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Structure of arthropod communities in some saline lakes of central British Columbia Lancaster, Jill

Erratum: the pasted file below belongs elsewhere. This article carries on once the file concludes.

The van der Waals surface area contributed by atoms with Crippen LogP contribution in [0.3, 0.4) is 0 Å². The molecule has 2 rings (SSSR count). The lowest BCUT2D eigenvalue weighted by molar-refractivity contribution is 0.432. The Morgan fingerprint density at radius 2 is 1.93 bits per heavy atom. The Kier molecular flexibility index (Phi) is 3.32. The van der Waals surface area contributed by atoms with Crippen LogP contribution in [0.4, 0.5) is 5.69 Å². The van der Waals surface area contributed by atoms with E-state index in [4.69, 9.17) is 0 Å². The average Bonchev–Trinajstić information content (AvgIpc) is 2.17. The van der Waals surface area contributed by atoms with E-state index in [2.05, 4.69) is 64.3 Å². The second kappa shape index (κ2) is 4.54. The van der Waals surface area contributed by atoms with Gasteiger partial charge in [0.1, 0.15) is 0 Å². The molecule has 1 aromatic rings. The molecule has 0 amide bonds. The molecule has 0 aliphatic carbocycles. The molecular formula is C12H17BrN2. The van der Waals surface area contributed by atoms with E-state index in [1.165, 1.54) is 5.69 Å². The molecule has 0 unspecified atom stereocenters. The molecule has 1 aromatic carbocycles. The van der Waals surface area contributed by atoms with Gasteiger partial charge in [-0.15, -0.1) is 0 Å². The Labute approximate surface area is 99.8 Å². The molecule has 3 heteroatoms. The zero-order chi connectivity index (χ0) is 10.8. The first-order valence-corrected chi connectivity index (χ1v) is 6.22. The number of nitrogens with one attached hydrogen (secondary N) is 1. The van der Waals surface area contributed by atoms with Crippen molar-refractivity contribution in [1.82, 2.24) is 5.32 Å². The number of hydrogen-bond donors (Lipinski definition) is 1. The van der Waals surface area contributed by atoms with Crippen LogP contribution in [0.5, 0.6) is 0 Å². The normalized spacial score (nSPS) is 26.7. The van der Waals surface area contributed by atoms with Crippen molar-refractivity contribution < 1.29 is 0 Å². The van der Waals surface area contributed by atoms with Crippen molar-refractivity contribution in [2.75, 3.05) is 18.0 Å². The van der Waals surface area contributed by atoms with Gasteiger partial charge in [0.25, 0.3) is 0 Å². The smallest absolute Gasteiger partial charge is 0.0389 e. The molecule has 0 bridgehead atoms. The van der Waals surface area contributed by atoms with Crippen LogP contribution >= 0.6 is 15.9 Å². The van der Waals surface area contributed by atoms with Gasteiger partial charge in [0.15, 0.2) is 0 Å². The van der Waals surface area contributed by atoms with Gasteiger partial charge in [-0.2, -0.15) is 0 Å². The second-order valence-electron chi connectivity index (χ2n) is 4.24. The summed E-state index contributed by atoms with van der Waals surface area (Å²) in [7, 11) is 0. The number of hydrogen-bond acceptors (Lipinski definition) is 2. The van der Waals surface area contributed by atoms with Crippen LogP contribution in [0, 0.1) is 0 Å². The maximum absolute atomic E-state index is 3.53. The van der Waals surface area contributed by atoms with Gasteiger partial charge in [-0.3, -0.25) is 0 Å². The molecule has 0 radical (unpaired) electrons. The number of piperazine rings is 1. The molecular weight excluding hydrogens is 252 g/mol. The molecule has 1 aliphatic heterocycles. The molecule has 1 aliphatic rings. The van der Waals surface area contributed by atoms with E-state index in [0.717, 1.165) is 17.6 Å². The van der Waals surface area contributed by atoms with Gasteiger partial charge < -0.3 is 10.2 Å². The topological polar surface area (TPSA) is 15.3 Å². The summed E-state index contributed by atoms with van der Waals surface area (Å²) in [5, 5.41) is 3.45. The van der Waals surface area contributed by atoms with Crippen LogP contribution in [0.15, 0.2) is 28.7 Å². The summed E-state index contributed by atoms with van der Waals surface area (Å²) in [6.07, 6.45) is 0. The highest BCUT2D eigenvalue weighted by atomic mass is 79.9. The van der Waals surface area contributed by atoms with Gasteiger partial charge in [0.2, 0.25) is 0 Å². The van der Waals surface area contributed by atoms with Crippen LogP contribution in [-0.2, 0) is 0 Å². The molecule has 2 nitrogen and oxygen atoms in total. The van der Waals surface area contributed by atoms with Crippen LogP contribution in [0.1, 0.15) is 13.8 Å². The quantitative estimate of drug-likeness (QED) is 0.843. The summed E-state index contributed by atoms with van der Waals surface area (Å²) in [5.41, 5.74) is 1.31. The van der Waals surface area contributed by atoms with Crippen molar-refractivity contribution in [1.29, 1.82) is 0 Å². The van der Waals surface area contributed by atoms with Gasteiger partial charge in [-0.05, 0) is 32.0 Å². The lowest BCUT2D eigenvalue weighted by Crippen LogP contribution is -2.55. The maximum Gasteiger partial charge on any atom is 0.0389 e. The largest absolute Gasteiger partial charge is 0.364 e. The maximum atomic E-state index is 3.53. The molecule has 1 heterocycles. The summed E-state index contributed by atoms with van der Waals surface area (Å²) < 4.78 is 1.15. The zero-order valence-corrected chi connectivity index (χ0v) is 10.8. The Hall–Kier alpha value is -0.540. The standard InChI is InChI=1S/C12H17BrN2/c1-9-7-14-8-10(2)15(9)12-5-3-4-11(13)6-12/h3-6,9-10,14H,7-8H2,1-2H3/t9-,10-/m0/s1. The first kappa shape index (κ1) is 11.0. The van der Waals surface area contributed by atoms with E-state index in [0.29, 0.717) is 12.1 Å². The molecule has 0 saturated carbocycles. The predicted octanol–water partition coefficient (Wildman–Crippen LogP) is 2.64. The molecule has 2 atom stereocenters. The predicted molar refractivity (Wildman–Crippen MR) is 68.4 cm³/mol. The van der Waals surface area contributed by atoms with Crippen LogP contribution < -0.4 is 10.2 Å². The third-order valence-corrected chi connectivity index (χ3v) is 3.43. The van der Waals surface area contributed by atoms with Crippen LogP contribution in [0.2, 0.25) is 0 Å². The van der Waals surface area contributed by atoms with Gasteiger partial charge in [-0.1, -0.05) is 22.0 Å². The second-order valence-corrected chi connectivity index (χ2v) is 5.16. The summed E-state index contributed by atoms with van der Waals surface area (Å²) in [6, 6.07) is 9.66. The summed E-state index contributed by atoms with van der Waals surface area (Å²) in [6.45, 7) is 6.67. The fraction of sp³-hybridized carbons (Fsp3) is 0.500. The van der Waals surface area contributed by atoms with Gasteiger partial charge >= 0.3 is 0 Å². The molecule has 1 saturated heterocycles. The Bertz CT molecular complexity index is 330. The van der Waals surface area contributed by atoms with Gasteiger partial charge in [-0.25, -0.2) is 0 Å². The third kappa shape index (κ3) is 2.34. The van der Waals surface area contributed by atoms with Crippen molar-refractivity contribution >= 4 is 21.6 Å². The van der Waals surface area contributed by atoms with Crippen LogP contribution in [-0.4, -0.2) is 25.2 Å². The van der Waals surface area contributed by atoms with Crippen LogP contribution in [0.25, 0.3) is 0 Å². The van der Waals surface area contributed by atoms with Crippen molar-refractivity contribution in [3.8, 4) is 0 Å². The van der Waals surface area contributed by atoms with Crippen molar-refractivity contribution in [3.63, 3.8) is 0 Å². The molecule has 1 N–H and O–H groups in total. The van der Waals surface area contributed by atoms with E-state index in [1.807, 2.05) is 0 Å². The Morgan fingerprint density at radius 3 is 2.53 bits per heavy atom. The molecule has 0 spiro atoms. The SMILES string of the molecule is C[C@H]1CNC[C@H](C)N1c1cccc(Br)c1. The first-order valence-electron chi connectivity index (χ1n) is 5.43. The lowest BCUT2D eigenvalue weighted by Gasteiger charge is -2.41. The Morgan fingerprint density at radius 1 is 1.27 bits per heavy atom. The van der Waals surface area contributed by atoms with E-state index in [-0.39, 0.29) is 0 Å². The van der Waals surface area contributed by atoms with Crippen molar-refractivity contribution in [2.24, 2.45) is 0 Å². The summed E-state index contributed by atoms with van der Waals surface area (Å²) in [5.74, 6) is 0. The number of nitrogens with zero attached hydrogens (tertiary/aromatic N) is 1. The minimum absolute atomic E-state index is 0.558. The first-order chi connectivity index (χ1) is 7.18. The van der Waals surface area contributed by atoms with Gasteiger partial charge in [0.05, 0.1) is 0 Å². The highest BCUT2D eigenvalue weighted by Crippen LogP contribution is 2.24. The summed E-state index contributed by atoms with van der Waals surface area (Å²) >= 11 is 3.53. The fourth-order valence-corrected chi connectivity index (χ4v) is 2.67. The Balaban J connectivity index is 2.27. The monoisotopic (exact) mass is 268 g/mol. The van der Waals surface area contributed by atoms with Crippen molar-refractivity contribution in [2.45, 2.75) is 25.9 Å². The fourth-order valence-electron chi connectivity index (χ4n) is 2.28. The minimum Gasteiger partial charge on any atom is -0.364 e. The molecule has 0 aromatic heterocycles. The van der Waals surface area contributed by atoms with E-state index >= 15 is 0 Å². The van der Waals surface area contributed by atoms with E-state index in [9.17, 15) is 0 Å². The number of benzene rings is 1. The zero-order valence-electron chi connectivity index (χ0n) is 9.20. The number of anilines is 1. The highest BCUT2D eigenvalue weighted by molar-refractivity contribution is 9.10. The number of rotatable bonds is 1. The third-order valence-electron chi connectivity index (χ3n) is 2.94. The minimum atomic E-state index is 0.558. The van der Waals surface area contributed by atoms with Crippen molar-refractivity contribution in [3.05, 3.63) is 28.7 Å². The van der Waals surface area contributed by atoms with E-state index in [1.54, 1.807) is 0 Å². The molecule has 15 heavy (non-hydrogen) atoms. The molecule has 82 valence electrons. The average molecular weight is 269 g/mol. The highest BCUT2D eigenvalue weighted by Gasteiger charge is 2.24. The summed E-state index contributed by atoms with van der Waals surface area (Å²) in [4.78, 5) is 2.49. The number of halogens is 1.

Aquatic arthropods communities were examined with respect to factors determining species distributions and community structure in a series of eight lakes on the Chilcotin Plateau of British Columbia. Climate, altitude, physical location, water temperature and basin shape were similar for all lakes, and although size differed, no evidence was found for the influence of basin morphology on community structure. Salinity and vegetation characteristics differed widely among lakes, so three major processes were investigated: the association of (1) salinity with faunal communities, (2) salinity with floral communities, and (3) faunal with floral communities. These relationships were examined in light of diversity-stability hypotheses. The severity component of environmental stability was represented by salinity, and mean surface water conductivity ranged from 56 to 13115 μS cm-¹ at 25 °C. Salinity variations among lakes were determined primarily by the ions Na, HCO₃, CO₃, C1 and K. Two classification schemes (taxonomic and ecological) and several analytical techniques (community parameters and cluster analysis) indicated that the distribution and structure of faunal and floral communities were related to salinity. In total, 84 arthropod taxa and 26 macrophyte species were found and divided into three groups: those characteristic of high salinities (>5000 μS), of moderate or low salinities (<5000 μS), or tolerant of all salinities. Faunal assemblages in all lakes were dominated by filter feeders, and predators were more abundant in saline lakes. Shredders, collectors and predators were found in all the lakes, but saline lakes had fewer size groups. Floating leaved macrophytes occurred only in freshwater lakes, submerged forms were rare in highly saline lakes, and emergent forms were found in all lakes, although they were less abundant at high salinities. Generally, this study supports the hypothesis that saline habitats have less diverse communities than freshwater ones. In all floral and faunal sample sets, increased salinity was accompanied by a decrease in species richness. Virtually all measures of macrophyte community diversity and productivity were inversely correlated with salinity. Faunal subgroups must be examined separately when measures of community structure incorporate relative abundances. Patterns of association observed in the entire faunal community were dictated by the numerically dominant entomostracan subcommunity, and patterns in other subgroups were masked. Zooplankton trophic level diversity increased with decreasing salinity and changes in community composition were analogous to those of eutrophication. In both coleopteran and hemipteran communities, diversity decreased and density increased with increasing salinity. Possible causal mechanisms structuring each community are hypothesized. Faunal distributions corresponded to their known habitat preferences in terms of macrophyte communities. It was difficult to distinguish between the influence of salinity or macrophyte communities on animal communities as animal communities were often associated with both.

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